Voices From the Pandemic: In Ethiopia, ‘Everyone is Fighting the Same Battle’

Recently, we received the following report from the Meki Catholic Secretariat in Ethiopia.

The coronavirus has wiped out the differences between rich and poor, educated and illiterate, healthy and weak. Everyone is fighting the same battle. It has affected the entire world because the virus has no boundaries, no religious affiliation, and no rules to keep.  

The reactions of the people are mixed: some are disturbed and paralyzed by fear; others are confused; some others are taking precautions such as staying at home, social distancing etc. However, many people in the countryside, due to poverty, are unable to get sanitizers and soaps. Therefore, the most vulnerable people are exposed to imminent danger. They are afraid of being easily infected and also worry about the scarcity of basic needs, such as food. 

In the vicariate of Meki, we have observed the strong and deep faith of some Christians who really believe that prayer is always the solution. Despite restrictions on movement, some Christians come daily to the church for personal and common prayers. They give more time to pray not only for their daily spiritual needs, but also to halt the spread of the virus in the world.

There is so much we need to pray about, and so many we need to pray for.

The pandemic will have devastating consequences on livelihoods and employment. Thousands will lose income. Many will fail to access resources needed for day-to-day well-being. Others will require new skills and training to find new ways of supporting themselves and their families.

More urgently, the economic impact of COVID-19 will have significant bearing on vulnerable groups — especially children, the elderly, people with disabilities and those who already have very poor health conditions. People outside of the formal labor market (such as daily workers) have already been let go by their employers, so they are also vulnerable. They have very limited savings or access to food; they have to earn their living from their daily wage. They cannot afford to go without work for any significant period of time. Women are not only more likely than men to work in precarious, informal jobs, but they also shoulder a greater share of unpaid care for children at home, which adds to their burden.

Due to the pandemic, schools are closed throughout the country. Students miss out on opportunities to learn; more vulnerable students may not return to the education system. This translates to reduced education in the community, which can ultimately harm the children, their families and the economies of the places where they work and live. Some school feeding programs have been suspended, which has already negatively affected children.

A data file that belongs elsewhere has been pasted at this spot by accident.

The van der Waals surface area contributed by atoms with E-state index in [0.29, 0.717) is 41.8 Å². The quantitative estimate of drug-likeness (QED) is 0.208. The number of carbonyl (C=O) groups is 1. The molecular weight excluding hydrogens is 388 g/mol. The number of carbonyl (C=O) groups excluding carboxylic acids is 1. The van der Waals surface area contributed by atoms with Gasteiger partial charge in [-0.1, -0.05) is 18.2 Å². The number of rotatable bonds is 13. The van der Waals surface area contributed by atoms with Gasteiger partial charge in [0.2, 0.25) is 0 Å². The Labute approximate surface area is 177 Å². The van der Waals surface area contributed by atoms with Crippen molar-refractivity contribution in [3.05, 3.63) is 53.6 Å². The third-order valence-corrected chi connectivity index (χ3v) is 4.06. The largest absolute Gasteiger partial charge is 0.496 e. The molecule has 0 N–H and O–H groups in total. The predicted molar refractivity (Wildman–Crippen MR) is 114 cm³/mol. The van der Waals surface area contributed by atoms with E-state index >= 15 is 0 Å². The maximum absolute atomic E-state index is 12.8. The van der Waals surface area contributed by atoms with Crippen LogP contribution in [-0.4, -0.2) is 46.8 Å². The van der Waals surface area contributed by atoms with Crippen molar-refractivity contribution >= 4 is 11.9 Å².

“Despite restrictions on movement, some Christians come daily to the church for personal and common prayers. They give more time to pray not only for their daily spiritual needs, but also to halt the spread of the virus in the world.”

According to the W.H.O. 2020 report, the COVID-19 pandemic is having, and will have for some time, serious effects on economic growth in the most affected countries. Reduction of industrial and tertiary services production is affecting domestic consumption, supply chains, international trade and the balance of payments, public and private debt and fiscal space. Diminishing fiscal revenues – and the repurposing of already limited government budgets for the COVID-19 response – will negatively impact already overextended social programs and services (health, education, etc.), leaving the most vulnerable without essential services. Sluggish economic activity will bring about unemployment, declining wages and, hence, loss of income.

Among those most affected:

People suffering from chronic diseases, under nutrition (including due to food insecurity), lower immunity, certain disabilities, and old age. These conditions increase their susceptibility to the viral infection. Some of these people may also be discriminated against, thus limiting their access to prevention and treatment services.